NJ lawmakers seek to crack down on tax refund anticipation checks

TRENTON — A Senate committee on Thursday advanced a package of consumer protection proposals, including restrictions on tax refund anticipation checks that critics say exploit low-income people.

Beginning in 2023, when filing 2022 tax returns, tax preparation services would be prohibited from requiring clients to agree to repay advance checks as part of preparing their tax returns, if the bill eventually becomes law. They also couldn’t advertise these loans as free if they incur higher or additional fees.

“Low-income families in need of assistance may find themselves exposed to consumer protection risks when working with tax preparation services,” said Sen. Nellie Pou, D-Passaic. “This legislation will require tax preparers to fully explain to customers what a prepayment check entails and prohibit them from requiring customers to enter into such agreements.”

In addition, itemized statements of service charges and fees would be expanded to include costs associated with loans and repayment anticipation checks, including interest charged.

“We are very supportive of the bill,” said Sean Neafsey, acting director of the Consumer Affairs Division. “The division believes there are many important facets and will help tax preparation services for a variety of consumers.”

Kate Reilly, president of the New Jersey Association for Justice, said the bill will end advertising that tricks taxpayers into thinking they’re providing a refund anticipation check or loan for free.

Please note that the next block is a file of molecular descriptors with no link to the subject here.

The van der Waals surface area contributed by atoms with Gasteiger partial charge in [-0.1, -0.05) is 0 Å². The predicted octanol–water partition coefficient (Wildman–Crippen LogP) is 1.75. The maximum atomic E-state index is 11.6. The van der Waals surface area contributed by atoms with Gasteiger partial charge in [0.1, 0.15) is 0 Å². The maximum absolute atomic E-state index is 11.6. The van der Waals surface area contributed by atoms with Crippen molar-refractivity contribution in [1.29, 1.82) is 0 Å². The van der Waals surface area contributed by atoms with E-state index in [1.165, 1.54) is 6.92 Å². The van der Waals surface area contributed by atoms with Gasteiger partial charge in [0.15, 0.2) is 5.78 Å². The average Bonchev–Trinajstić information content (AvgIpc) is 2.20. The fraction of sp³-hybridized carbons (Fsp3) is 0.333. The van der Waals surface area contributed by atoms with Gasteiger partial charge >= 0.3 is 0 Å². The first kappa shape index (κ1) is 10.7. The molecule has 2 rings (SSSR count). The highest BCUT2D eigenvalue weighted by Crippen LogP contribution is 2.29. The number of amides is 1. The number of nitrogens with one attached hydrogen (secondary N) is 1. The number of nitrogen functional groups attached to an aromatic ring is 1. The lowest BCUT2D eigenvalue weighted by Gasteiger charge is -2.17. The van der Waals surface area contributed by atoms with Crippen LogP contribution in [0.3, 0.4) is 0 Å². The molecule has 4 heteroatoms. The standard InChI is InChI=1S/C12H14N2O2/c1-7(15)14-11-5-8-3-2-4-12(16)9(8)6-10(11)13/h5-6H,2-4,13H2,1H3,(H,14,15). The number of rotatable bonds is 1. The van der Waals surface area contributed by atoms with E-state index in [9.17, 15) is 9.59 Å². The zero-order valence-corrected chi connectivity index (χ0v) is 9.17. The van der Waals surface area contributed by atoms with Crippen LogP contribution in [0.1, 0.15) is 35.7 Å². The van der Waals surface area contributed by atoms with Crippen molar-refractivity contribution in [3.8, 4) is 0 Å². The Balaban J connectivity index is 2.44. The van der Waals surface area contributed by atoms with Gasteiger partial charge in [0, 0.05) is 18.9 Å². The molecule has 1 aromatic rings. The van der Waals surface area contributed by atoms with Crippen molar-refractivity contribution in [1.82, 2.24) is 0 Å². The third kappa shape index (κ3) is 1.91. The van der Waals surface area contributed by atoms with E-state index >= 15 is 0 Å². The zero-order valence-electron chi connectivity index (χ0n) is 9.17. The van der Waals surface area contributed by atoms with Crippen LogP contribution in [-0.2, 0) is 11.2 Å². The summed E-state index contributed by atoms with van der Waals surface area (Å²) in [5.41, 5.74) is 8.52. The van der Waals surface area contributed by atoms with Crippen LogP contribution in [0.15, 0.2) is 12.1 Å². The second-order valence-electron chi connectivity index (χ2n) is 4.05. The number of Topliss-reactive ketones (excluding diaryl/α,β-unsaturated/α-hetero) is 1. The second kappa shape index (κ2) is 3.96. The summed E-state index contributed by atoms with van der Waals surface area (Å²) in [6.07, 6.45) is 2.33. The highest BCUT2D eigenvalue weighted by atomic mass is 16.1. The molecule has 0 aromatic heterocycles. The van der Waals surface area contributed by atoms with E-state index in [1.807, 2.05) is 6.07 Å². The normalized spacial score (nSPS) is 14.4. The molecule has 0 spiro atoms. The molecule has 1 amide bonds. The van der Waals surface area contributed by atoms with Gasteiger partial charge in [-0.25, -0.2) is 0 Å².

“Many companies such as H&R Block, Jackson Hewitt and other such companies derive a significant portion of their profits from providing consumers with a pre-release tax refund from the IRS in exchange for a fee. or a charge,” Reilly said.

“These services are generally not free and at no cost to consumers,” she said. “S891 provides additional consumer protections by preventing potential misleading sales practices in this industry.”

The Senate Commerce Committee has also advanced bills that:

  • Update notification requirements under the Consumer Fraud Act and Antitrust Act for actions alleging consumer fraud violations; make indirect purchasers, such as municipalities or the state, eligible to receive damages for violations of antitrust laws; and requiring private prosecution notices to be sent electronically to the Attorney General within 24 hours of filing rather than the 10 days currently required.
  • Prohibit service contract providers, or companies that offer contracts to cover repairs to a consumer’s home, car or other property, from using the words “insurance“, “accident”, ” surety” or “mutual” in their products, product descriptions and advertisements or materials. They already cannot use these words in their names.

Michael Symons is the State House Bureau Chief for New Jersey 101.5. Contact him at [email protected].

The Ultimate Guide to New Jersey Breweries

With the Big Game fast approaching, many people in New Jersey are looking for good places to watch it. From the website that gave you the “friendliest bars” and places to watch the game, comes the ultimate guide to New Jersey’s breweries.

So what is a “brasserie”?

According to Section of Thompson’s Island on the differences between a craft brewery, a microbrewery, a craft brewery and a gastropub, it is written:

“A craft brewery is a hybrid between a restaurant and a brewery. It sells at least 25% of its beer on site in combination with extensive catering services. In a craft brewery, beer is primarily brewed for sale to the inside the restaurant or bar. Where legally permitted, breweries may sell beer to take-out or distribute it to certain off-site destinations.”

New Jersey has tons of Brewpubs, some of which have been around for years and some that just opened last year.

11 things that make a restaurant in New Jersey a real restaurant

About Daisy Rawson

Check Also

First judgment against non-bank lender for redlining set at $22 million

Trident Mortgage ordered to pay for racist lending practices By Charlene Crowell, The Washington Informer …